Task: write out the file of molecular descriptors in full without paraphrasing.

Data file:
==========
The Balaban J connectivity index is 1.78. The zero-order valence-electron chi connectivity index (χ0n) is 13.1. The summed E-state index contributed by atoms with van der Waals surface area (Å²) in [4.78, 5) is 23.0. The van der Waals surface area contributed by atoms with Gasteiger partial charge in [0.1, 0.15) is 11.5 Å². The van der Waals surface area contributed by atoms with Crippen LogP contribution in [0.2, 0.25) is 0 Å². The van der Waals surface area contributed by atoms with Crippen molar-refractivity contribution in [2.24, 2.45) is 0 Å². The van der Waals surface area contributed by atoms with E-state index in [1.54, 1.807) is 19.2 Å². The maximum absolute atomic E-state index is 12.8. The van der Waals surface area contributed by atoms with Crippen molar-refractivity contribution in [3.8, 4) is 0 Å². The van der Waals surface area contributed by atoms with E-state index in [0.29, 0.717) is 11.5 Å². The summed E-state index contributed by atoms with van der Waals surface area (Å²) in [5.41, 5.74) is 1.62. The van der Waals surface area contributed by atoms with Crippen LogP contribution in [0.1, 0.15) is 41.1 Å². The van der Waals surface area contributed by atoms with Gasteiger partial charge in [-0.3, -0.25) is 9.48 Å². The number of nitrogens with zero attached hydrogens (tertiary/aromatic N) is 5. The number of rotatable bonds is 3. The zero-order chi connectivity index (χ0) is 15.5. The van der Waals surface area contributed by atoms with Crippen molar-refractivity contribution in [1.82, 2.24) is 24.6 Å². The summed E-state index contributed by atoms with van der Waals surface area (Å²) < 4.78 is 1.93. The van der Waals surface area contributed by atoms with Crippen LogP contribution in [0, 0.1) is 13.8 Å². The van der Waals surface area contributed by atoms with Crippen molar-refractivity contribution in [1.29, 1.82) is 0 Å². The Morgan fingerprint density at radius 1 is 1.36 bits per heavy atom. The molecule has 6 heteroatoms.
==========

The Balaban J connectivity index is 1.78. The zero-order valence-electron chi connectivity index (χ0n) is 13.1. The summed E-state index contributed by atoms with van der Waals surface area (Å²) in [4.78, 5) is 23.0. The van der Waals surface area contributed by atoms with Gasteiger partial charge in [0.1, 0.15) is 11.5 Å². The van der Waals surface area contributed by atoms with Crippen LogP contribution in [0.2, 0.25) is 0 Å². The van der Waals surface area contributed by atoms with Crippen molar-refractivity contribution in [2.24, 2.45) is 0 Å². The van der Waals surface area contributed by atoms with E-state index in [1.54, 1.807) is 19.2 Å². The maximum absolute atomic E-state index is 12.8. The van der Waals surface area contributed by atoms with Crippen molar-refractivity contribution in [3.8, 4) is 0 Å². The van der Waals surface area contributed by atoms with E-state index in [0.29, 0.717) is 11.5 Å². The summed E-state index contributed by atoms with van der Waals surface area (Å²) in [5.41, 5.74) is 1.62. The van der Waals surface area contributed by atoms with Crippen LogP contribution in [0.1, 0.15) is 41.1 Å². The van der Waals surface area contributed by atoms with Gasteiger partial charge in [-0.3, -0.25) is 9.48 Å². The number of nitrogens with zero attached hydrogens (tertiary/aromatic N) is 5. The number of rotatable bonds is 3. The zero-order chi connectivity index (χ0) is 15.5. The van der Waals surface area contributed by atoms with Crippen molar-refractivity contribution in [1.82, 2.24) is 24.6 Å². The summed E-state index contributed by atoms with van der Waals surface area (Å²) < 4.78 is 1.93. The van der Waals surface area contributed by atoms with Crippen LogP contribution in [0, 0.1) is 13.8 Å². The van der Waals surface area contributed by atoms with Crippen molar-refractivity contribution in [1.29, 1.82) is 0 Å². The Morgan fingerprint density at radius 1 is 1.36 bits per heavy atom. The molecule has 6 heteroatoms.